Tribute to Adrian Vassallo
Come election time, Labour MP Dr Adrian Vassallo will step down. He has served his party loyally for as long as he has been in the House: the only exception being when he refused to vote in favour of the introduction of divorce legislation. Although Labour had supposedly given its MPs the right to exercise a free vote Dr Vassallo has accused the party leadership of heaping all sorts of indirect pressure on him and other likeminded colleagues.
Dr Vassallo supported Prime Minister Gonzi’s stand against the introduction of divorce legislation and confides that, “Dr Muscat basically told voters that if I contest the next election they should kick me out.” The Labour MP feels he no longer has a place in the PL and, as he says, has reached the conclusion that “I am more of an embarrassment than an asset.”
Far from gloating over Labour’s loss of a popular MP, I am old enough to recall that following the defection of an Opposition MP, Nationalist supporters were cock-a-hoop and equally deflated years later when one of ours migrated in the opposite camp.
I salute Dr Vassallo’s loyalty to his principles and the sober way he has gone about saying farewell to politics. Silly histrionics, pseudo-reformism and prima donna postures are not his scene. The clear, concise and circumspect manner in which he expresses himself singles him out to be entirely different from run of the mill objectors.
In his valedictory letter Dr Vassallo tells his leader that, “The party doesn’t consider me to be as moderate or progressive as the leadership wishes.” Perhaps now that he will have more freedom to enjoy his pastimes he will have time to read Jonathan Haidt’s The Righteous Mind. This West Virginia University social psychologist contends that the principal differences between conservatism or for that matter Christian Democrats, and being liberal, moderate and progressive are that unlike conservatives the latter do not really understand their opponents.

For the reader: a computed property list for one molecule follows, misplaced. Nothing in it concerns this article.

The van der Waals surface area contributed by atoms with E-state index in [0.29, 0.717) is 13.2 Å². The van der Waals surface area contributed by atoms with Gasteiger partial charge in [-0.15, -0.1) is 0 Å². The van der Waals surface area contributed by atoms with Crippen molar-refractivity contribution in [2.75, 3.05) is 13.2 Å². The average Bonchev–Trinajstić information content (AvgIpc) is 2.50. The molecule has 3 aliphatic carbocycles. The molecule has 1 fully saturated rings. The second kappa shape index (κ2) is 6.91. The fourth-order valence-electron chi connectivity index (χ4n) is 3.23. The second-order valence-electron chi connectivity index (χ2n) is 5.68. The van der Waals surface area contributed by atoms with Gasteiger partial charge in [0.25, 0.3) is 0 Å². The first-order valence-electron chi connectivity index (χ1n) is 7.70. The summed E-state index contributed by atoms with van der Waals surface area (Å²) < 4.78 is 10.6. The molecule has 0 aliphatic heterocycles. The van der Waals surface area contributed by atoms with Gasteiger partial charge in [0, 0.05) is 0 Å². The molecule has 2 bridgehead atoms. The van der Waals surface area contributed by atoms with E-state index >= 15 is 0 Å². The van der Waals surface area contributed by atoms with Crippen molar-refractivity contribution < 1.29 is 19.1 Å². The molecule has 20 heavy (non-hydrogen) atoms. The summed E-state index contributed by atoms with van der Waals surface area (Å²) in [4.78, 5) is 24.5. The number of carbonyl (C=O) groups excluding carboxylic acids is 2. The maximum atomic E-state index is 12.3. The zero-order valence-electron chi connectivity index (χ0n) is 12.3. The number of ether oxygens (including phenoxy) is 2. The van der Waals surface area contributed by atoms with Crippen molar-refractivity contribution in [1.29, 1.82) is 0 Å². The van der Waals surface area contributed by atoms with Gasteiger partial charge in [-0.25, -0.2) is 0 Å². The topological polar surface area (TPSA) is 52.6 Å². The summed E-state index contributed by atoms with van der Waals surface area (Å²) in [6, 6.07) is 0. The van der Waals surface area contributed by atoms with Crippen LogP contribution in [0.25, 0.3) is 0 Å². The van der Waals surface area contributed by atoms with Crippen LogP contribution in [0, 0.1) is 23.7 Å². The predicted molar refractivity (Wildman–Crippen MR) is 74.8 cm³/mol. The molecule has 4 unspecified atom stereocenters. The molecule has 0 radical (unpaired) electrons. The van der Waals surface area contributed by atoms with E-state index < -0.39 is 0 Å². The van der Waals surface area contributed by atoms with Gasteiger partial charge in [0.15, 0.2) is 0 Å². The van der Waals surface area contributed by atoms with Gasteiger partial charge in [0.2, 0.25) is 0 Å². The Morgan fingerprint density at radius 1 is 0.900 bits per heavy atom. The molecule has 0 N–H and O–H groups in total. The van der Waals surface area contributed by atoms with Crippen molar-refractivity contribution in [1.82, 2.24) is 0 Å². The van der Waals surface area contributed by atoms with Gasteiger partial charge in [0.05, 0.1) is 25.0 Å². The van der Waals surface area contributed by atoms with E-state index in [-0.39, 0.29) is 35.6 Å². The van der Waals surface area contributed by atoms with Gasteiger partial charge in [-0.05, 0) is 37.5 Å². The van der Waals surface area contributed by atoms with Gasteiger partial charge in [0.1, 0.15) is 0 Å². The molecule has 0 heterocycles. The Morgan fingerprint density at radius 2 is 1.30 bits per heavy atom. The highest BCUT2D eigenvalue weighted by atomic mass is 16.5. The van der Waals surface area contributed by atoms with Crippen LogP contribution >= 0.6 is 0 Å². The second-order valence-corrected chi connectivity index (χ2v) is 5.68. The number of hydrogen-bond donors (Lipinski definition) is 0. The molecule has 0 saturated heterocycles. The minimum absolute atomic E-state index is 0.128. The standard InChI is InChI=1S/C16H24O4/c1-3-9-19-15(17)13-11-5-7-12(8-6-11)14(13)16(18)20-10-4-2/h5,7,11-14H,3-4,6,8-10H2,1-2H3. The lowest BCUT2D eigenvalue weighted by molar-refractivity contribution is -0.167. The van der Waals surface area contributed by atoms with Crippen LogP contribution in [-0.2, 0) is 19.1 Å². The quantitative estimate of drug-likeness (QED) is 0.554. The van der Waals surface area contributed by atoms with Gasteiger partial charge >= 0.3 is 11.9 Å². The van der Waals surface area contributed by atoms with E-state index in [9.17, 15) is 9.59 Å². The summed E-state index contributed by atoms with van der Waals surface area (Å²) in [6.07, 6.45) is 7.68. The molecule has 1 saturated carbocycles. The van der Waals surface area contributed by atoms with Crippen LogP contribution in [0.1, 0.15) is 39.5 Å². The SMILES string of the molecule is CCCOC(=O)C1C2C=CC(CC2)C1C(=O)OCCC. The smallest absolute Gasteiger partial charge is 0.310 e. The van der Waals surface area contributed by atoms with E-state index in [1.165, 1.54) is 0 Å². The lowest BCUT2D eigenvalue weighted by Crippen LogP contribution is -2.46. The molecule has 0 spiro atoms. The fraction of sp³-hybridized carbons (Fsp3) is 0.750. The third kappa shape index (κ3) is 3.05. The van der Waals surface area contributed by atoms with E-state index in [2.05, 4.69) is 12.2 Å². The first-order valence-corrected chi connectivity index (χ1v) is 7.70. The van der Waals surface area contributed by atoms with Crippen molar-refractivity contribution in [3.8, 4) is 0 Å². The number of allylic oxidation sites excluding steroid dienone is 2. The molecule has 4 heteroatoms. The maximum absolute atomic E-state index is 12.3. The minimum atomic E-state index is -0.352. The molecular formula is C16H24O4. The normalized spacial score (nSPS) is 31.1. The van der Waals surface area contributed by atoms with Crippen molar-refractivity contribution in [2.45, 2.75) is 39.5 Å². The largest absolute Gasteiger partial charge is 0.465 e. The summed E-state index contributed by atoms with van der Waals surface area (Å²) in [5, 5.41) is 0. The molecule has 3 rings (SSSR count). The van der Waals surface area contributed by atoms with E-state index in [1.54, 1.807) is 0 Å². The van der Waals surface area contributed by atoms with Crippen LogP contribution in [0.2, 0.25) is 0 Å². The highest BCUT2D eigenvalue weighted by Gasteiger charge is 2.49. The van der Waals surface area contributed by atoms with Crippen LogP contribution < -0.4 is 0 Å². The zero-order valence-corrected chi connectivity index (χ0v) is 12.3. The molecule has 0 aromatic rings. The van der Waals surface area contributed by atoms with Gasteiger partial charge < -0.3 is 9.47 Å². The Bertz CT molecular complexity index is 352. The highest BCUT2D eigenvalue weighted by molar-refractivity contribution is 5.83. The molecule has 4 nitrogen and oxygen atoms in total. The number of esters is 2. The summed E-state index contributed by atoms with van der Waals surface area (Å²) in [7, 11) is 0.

Haidt is of the view that most systems of morality are underpinned by six key ideas: care, fairness, liberty, loyalty, authority and sanctity. Liberals are “almost exclusively concerned with the first two” and solely “pre-occupied with suffering and social justice” while conservatives are animated by all six.
For the record, the Nationalist Party in government, which the Labour Party and a sprinkling of fellow-travelling journalists and opinion formers who play the independent card do not consider liberal and progressive, has regularly driven policies to decentralise power, set up local councils, empower NGOs, instituted the office of Ombudsman, armed citizens to combat abuse and corruption thereby effectively liberalising, rolling back and renouncing powers which successive Labour governments had snatched up so avidly and greedily.
According to Haidt the self-righteousness of the left and their inability to empathise with those who do not share their point of view is tiresome and contains the seeds of their own destruction. Therefore, when conservatives think about politics they enjoy an advantage because their view of the world also encompasses the first two categories. Although they do not prioritize these principles, conservatives and Christian Democrats understand the importance of protecting people from harm and shielding them from economic serfdom. On the other hand, Haidt maintains that liberals cannot understand the moral significance of the other four categories and consider appeals to freedom, honour, patriotism, chastity, law and order as hot air and a smokescreen to hide an agenda designed to perpetuate injustice. Plus ça change!
As Dr Vassallo rides into the sunset he takes a few steps up the ladder of the thinking man’s estimation. This self-confessed conservative who shares my aversion to “turncoats” other than of the Damascene category, will undoubtedly find comfort in Haidt’s way of thinking. I wish him well.